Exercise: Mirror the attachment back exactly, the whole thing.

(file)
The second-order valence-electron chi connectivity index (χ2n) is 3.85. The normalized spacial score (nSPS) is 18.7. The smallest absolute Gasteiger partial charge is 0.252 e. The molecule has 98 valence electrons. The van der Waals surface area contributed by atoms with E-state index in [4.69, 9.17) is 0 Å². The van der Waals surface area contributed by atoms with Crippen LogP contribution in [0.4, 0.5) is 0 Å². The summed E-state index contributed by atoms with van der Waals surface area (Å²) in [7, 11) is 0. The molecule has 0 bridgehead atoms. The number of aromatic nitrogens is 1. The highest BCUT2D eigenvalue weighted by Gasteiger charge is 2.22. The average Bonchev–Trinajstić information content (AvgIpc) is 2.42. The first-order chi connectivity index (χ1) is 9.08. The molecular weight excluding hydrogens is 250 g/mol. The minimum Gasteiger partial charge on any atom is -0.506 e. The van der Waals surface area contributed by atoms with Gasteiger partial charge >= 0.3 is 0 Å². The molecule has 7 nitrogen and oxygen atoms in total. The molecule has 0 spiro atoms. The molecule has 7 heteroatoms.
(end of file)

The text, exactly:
The second-order valence-electron chi connectivity index (χ2n) is 3.85. The normalized spacial score (nSPS) is 18.7. The smallest absolute Gasteiger partial charge is 0.252 e. The molecule has 98 valence electrons. The van der Waals surface area contributed by atoms with E-state index in [4.69, 9.17) is 0 Å². The van der Waals surface area contributed by atoms with Crippen LogP contribution in [0.4, 0.5) is 0 Å². The summed E-state index contributed by atoms with van der Waals surface area (Å²) in [7, 11) is 0. The molecule has 0 bridgehead atoms. The number of aromatic nitrogens is 1. The highest BCUT2D eigenvalue weighted by Gasteiger charge is 2.22. The average Bonchev–Trinajstić information content (AvgIpc) is 2.42. The first-order chi connectivity index (χ1) is 9.08. The molecular weight excluding hydrogens is 250 g/mol. The minimum Gasteiger partial charge on any atom is -0.506 e. The van der Waals surface area contributed by atoms with Gasteiger partial charge >= 0.3 is 0 Å². The molecule has 7 nitrogen and oxygen atoms in total. The molecule has 0 spiro atoms. The molecule has 7 heteroatoms.